13) What are you doing before graduation to prepare for your practice?
Studying, writing a business plan, and talking to the small business association (SBA) in Plattsburgh. There is a lot to do between now and graduation, but I’m trying to take it one day at a time. Studying and passing my boards is my next order to business this trimester.
14) Do you plan to prescribe herbs frequently in practice?
I do plan to prescribe herbs frequently. I am unsure as to how I will stock herbs to start. I may just have herbal patent medicines plus the raw constituents I would need in order to mix up a formula for acute conditions – such as a cold. I haven’t ironed out all the details, but I’m absolutely sure that herbs will eventually become an integral part of my practice.
15) What do you think your biggest challenge will be in starting your practice?
I am by no means a businessperson. I am a clinician at heart and it would be a much easier road for me to go try to get hired by another business; however, I am looking forward to the personal growth that will ensue by trying to pave the way for myself. I will figure out how to become an entrepreneur, hopefully growing a business that I can be proud of.
16) Do you plan to find a mentor after graduation, someone you can bounce ideas of off for diagnosis, practice management, etc.?
Absolutely – this is important, especially if patients are not progressing in a way that is expected. I think I will find a group of classmates as well as professors to help guide me in certain instances. It’s important to have self-awareness as well as people to help when cases are either difficult or challenging. This is also true for challenging practice management situations.
17) Tell us about your trip to China with the Finger Lakes School of Acupuncture. What were the big concepts you learned?
I went to China and it was an amazing and highly recommended experience! The most important concept I learned was that Chinese medicine in China is slightly different from the Chinese medicine in the US. I think here in the US, we try to make Chinese medicine very elusive and ethereal – almost mystical. Like acupuncturists are all wizards who cure disease… the truth is, in China, the medicine is linear and logical. There is nothing mystical about it.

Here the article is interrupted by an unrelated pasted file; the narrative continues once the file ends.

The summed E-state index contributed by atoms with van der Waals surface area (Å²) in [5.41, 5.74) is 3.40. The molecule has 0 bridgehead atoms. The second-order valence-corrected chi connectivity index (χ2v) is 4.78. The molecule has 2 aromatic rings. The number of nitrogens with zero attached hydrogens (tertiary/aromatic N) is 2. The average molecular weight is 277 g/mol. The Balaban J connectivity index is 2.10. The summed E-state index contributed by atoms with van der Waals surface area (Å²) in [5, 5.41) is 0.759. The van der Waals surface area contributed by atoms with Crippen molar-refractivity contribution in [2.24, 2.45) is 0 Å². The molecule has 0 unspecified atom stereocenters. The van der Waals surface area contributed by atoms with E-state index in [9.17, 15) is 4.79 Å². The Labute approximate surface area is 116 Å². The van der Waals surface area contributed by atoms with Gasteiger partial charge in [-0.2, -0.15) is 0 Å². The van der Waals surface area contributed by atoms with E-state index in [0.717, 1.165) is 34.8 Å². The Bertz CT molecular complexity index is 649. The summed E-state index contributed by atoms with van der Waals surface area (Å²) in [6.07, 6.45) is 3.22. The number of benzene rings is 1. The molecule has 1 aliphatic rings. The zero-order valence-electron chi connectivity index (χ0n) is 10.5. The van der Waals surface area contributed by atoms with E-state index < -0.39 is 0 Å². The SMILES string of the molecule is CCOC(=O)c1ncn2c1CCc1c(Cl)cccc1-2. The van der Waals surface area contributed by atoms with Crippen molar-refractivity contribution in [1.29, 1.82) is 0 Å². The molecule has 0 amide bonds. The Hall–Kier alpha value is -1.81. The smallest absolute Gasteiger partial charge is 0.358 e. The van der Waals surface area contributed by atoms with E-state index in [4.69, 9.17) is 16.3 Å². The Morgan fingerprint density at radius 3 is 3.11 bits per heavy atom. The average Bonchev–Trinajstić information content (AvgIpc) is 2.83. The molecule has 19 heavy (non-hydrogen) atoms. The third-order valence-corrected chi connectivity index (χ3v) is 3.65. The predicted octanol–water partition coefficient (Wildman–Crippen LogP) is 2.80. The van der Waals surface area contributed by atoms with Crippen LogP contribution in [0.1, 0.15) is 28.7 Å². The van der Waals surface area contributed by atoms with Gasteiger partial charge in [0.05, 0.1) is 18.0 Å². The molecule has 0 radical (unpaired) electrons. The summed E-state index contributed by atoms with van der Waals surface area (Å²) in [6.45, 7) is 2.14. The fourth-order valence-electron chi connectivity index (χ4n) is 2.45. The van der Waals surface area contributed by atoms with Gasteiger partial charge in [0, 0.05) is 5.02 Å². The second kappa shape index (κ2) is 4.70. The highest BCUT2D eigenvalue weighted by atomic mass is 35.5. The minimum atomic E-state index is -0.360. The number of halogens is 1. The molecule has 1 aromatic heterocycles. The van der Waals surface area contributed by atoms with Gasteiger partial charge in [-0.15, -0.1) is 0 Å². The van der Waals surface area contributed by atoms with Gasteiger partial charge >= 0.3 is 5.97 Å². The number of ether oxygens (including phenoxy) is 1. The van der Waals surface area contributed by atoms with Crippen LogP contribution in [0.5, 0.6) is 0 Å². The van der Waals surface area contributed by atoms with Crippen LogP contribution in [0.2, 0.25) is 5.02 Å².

During this trip, I also got the chance to observe Chinese culture, which helped me understand the medicine in a deeper, more meaningful way. My favorite part of the trip was getting the opportunity to shadow real doctors in the integrated (TCM and Western medicine) hospital. I also really enjoyed the cultural experience – the food, people, scenery, architecture, etc.
I am so glad I was able to go with classmates and professors because, as expected, there was a serious language barrier and many cultural differences. Having guidance in this situation was key in order to have a smooth experience. I hope to go back soon – possibly next year!
18) What advice would you give to acupuncture students in the year behind you?
I would tell them to remember the big picture. It’s easy to get wrapped up in academia and getting perfect grades. The truth is, it really doesn’t matter. What matters is that you help people and if you don’t have all the answers, making sure that you know how to acquire the answers in order to do the best you can for your patients. I try to remember that this process and career is not about me – it’s about helping others.
19) What advice would you give to people who are thinking of choosing acupuncture as a career? How would they know it’s right for them?
I would tell those people to read up on acupuncture and Oriental medicine, shadow a practitioner, talk to people, and explore their interests. I would also say to have faith and an open mind – try not to force anything. That said, acupuncture school is a huge undertaking and it’s important to do your homework on schools and career opportunities before jumping all in. Try to make an informed decision.
20) Anything else you want to add about acupuncture school, acupuncture itself, your future practice, how acupuncture school has changed you, etc.?
I think the practice of acupuncture and Oriental medicine is truly promising for the future. I am so happy to be able to wake up everyday and love my work and my life. It’s rewarding to be able to help people everyday!
Thanks so much for sharing your experiences and your fantastic photos with us, Danielle!
Are you in acupuncture school as well? How’s it going? Pros and cons?
Has anyone else visited Asia? Did you get to experience the medical system there? Were you visiting or studying? Share with us!